Review: XAM’D Lost Memories

Akiyuki is happily going through high school with his best friends Haru and Furuichi, living in the free zone Sentan Island – untouched by the disputes of the Northern and Southern Governments. That is until a girl decides to blow up his bus on the way to school, infecting him and turning him into a monster. But rather than give up, he has a reason to live and becomes a XAM’D – an almost superhuman being with abilities that the military are desperate to get their hands on. He’s given a choice – either to leave town with the mysterious Nakiami or to stay and turn to stone. Thus his journey begins to find out what it is that XAM’Dseeks.

The story does start like most anime with an action packed opening episode, leaving explanations of the world and characters a little later. Fortunately, because the world XAM’D: Lost Memories is set in is appealing and intriguing, explanations can afford to be left for a little later, as character developments take centre stage. It is, in some respect, typically shõnen, with your teenage male protagonist and a hinted love interest with the burden of a gift or talent that can be used to help others. It has subtle similarities to Akira and Eureka Seven, which is a good sign if you enjoyed at least one of them. XAM’D; Lost Memories is compelling to watch with likable characters, quick-paced storyline and brilliant animation.

Animation studio BONES – famous for their production of the popular anime Fullmetal Alchemist: Brotherhood and Soul Eater amongst many others – have once again come out with an anime that’s fresh and a joy to watch. The animation is incredibly fluid and consistent with beautiful settings and character designs that have an almost Ghibli like feel to them. The quality of this title is quite a feat to behold and with the release also available on Blu-Ray; it’s definitely worth that extra little bit of money to see the full HD quality.

The Japanese voice cast are, again, at the top of their game with the heroine, Haru, voiced by the popular Fumiko Orikasa, who voiced Riza Hawkeye in Fullmetal Alchemist: Brotherhood and still voices Rukia in Bleach. Whilst the Japanese cast is so strong, it’s hard to flick and watch it in the English dub. A dub that’s not done by Funimation does sadly mean that the quality of the ADR direction and acting just isn’t quite up to scratch. The dubbing also feels rushed with the voice actors speaking whilst the mouth flaps are closed. It is a difficult task to do without a doubt, but since the quality of dubbing has risen, this dub does stand out to be weaker than others on the market. Notwithstanding, it’s a minor qualm and the only downside of this anime. However, if you never watch the English dub then you should have no problem in enjoying this.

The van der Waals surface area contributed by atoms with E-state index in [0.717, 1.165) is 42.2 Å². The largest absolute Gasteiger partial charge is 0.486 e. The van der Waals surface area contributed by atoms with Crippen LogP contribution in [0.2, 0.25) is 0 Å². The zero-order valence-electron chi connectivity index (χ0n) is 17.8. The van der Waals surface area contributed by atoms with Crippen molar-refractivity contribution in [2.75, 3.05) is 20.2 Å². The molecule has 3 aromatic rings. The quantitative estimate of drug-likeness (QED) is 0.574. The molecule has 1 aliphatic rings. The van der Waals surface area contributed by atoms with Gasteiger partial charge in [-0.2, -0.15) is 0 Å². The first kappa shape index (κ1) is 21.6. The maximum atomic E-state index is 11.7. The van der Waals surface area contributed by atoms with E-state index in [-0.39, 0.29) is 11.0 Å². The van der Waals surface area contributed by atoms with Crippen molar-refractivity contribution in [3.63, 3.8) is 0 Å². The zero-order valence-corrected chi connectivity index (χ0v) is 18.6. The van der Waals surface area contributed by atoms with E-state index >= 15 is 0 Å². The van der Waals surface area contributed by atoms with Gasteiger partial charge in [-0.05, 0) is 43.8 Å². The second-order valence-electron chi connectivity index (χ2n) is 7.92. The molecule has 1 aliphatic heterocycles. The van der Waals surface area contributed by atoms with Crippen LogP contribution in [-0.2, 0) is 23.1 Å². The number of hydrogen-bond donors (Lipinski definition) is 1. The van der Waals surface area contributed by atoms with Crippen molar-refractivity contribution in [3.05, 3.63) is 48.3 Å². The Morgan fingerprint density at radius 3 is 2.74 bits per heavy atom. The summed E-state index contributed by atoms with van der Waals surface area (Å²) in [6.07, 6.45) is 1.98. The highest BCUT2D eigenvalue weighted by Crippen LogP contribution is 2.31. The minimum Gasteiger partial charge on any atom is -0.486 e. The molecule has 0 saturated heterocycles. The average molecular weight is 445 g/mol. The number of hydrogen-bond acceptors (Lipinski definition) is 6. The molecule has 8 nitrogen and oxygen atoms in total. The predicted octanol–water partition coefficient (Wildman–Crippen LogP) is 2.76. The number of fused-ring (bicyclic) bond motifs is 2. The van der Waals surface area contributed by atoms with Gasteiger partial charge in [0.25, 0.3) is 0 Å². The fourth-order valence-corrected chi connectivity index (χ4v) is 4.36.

The opening theme will have you tapping your feet and eventually singing along, and it’s in English, which helps, rather than you attempting to sing in failed Japanese. The closing is also a catchy song, but not just that – the music throughout the episodes is used perfectly in each scene and doesn’t have an over-used theme. Composer Michiru Oshima has written the music for a handful of successful anime and games in the past, including The Legend of Zelda: Twilight Princess and the original Fullmetal Alchemist anime, from 2003.

You’ll find that you will grow fond of characters particularly quickly, especially the supporting crew aboard the postal ship, who are all varied with a different story to tell. That being said, remembering their names could be troublesome, but you will have no difficulty remembering their appearance or characteristics. Most of the main cast undergo development which is great to see, but none more so than Haru, showing that girls in anime don’t always have to be the damsel in distress. The problem with this box set is that it leaves you on a cliffhanger. It’s going to be a long wait until September to find out how this concludes.

XAM’D: Lost Memories is available on DVD and Blu-Ray now from Manga Entertainment UK.

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